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Abstract - Original Article

J Cerebrovasc Endovasc Neurosurg. 2021 23(1): 6-15
The Journal of Cerebrovascular and Endovascular Neurosurgery
Surgical revascularization for Moyamoya disease in the United States: A cost-effectiveness analysis
David. R. Santiago-Dieppa1, Shanmukha Srinivas1, Michael G. Brandel1, Jeffrey A. Steinberg1, Robert C Rennert1, Ross Mandeville2, James D. Murphy3, Scott Olson1, J. Scott Pannell1, Alexander A. Khalessi1
1Department of Neurological Surgery, University of California, San Diego, CA, USA 2Department of Neurology, University of California, San Diego, CA, USA 3Department of Radiation Medicine and Applied Sciences, University of California, San Diego, CA, USA

Objective: Moyamoya disease (MMD) is a vasculopathy of the internal carotid arteries with ischemic and hemorrhagic sequelae. Surgical revascularization confers upfront peri-procedural risk and costs in exchange for long-term protective benefit against hemorrhagic disease. The authors present a cost-effectiveness analysis (CEA) of surgical versus non-surgical management of MMD. Methods: A Markov Model was used to simulate a 41-year-old suffering a transient ischemic attack (TIA) secondary to MMD and now faced with operative versus non-operative treatment options. Health utilities, costs, and outcome probabilities were obtained from the CEA registry and the published literature. The primary outcome was incremental cost-effectiveness ratio which compared the quality adjusted life years (QALYs) and costs of surgical and nonsurgical treatments. Base-case, one-way sensitivity, two-way sensitivity, and probabilistic sensitivity analyses were performed with a willingness to pay threshold of $50,000. Results: The base case model yielded 3.81 QALYs with a cost of $99,500 for surgery, and 3.76 QALYs with a cost of $106,500 for nonsurgical management. One-way sensitivity analysis demonstrated the greatest sensitivity in assumptions to cost of surgery and cost of admission for hemorrhagic stroke, and probabilities of stroke with no surgery, stroke after surgery, poor surgical outcome, and death after surgery. Probabilistic sensitivity analyses demonstrated that surgical revascularization was the cost-effective strategy in over 87.4% of simulations. Conclusions: Considering both direct and indirect costs and the postoperative QALY, surgery is considerably more cost-effective than non-surgical management for adults with MMD.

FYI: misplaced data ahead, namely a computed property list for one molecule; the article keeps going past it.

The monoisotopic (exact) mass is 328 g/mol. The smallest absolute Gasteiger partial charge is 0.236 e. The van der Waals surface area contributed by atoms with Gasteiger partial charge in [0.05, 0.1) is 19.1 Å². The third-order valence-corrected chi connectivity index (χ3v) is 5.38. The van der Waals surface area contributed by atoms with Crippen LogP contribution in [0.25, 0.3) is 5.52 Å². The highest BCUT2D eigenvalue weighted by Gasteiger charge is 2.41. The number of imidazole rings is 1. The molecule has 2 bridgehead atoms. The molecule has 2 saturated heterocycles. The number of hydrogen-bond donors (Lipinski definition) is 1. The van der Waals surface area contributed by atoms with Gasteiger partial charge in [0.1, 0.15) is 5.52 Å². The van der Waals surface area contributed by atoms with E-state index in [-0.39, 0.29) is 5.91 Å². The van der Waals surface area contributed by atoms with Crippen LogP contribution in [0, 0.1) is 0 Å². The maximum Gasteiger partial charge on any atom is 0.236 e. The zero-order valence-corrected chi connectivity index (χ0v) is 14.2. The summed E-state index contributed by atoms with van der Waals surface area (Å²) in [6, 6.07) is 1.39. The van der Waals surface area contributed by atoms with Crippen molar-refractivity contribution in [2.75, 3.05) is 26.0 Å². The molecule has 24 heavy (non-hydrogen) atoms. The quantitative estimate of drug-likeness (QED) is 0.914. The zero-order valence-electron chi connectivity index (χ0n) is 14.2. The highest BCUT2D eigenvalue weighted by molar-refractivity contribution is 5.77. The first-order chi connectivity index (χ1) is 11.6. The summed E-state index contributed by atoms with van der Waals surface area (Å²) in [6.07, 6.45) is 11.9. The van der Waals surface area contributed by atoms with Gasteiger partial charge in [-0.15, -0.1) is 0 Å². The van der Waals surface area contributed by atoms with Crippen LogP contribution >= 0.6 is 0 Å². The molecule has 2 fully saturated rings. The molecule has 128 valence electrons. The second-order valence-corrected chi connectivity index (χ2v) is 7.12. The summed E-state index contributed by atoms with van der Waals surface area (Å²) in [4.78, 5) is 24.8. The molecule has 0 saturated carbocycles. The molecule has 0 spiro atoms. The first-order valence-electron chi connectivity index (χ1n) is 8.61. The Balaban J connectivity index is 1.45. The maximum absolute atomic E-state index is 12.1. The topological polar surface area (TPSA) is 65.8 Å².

Key words : Cost-effectiveness, Moyamoya disease, Cerebrovascular neurosurgery, Surgical revascularization, Stroke

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